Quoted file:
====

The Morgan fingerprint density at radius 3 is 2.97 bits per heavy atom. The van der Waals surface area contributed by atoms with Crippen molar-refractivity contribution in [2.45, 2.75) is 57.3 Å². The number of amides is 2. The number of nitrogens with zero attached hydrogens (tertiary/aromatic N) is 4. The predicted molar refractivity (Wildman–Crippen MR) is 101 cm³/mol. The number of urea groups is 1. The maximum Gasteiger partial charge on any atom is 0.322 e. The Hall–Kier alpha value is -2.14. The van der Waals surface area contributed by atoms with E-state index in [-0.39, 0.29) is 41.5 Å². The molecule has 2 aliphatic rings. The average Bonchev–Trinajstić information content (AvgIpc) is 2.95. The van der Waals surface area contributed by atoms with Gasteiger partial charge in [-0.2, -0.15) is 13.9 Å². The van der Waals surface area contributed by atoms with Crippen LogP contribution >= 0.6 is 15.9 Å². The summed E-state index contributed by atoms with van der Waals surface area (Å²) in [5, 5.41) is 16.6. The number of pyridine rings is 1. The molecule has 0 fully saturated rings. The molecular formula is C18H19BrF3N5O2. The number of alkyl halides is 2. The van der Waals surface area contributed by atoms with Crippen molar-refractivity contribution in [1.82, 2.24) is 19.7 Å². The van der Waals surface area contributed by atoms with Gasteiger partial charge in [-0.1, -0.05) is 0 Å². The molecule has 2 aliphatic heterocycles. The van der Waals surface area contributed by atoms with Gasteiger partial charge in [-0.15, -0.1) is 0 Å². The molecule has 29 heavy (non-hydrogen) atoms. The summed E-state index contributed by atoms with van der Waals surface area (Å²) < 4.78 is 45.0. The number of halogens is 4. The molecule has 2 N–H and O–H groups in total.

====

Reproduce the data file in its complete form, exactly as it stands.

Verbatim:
The Morgan fingerprint density at radius 3 is 2.97 bits per heavy atom. The van der Waals surface area contributed by atoms with Crippen molar-refractivity contribution in [2.45, 2.75) is 57.3 Å². The number of amides is 2. The number of nitrogens with zero attached hydrogens (tertiary/aromatic N) is 4. The predicted molar refractivity (Wildman–Crippen MR) is 101 cm³/mol. The number of urea groups is 1. The maximum Gasteiger partial charge on any atom is 0.322 e. The Hall–Kier alpha value is -2.14. The van der Waals surface area contributed by atoms with E-state index in [-0.39, 0.29) is 41.5 Å². The molecule has 2 aliphatic rings. The average Bonchev–Trinajstić information content (AvgIpc) is 2.95. The van der Waals surface area contributed by atoms with Gasteiger partial charge in [-0.2, -0.15) is 13.9 Å². The van der Waals surface area contributed by atoms with Crippen LogP contribution >= 0.6 is 15.9 Å². The summed E-state index contributed by atoms with van der Waals surface area (Å²) in [5, 5.41) is 16.6. The number of pyridine rings is 1. The molecule has 0 fully saturated rings. The molecular formula is C18H19BrF3N5O2. The number of alkyl halides is 2. The van der Waals surface area contributed by atoms with Crippen molar-refractivity contribution in [1.82, 2.24) is 19.7 Å². The van der Waals surface area contributed by atoms with Gasteiger partial charge in [-0.1, -0.05) is 0 Å². The molecule has 2 aliphatic heterocycles. The van der Waals surface area contributed by atoms with Gasteiger partial charge in [-0.15, -0.1) is 0 Å². The molecule has 29 heavy (non-hydrogen) atoms. The summed E-state index contributed by atoms with van der Waals surface area (Å²) < 4.78 is 45.0. The number of halogens is 4. The molecule has 2 N–H and O–H groups in total.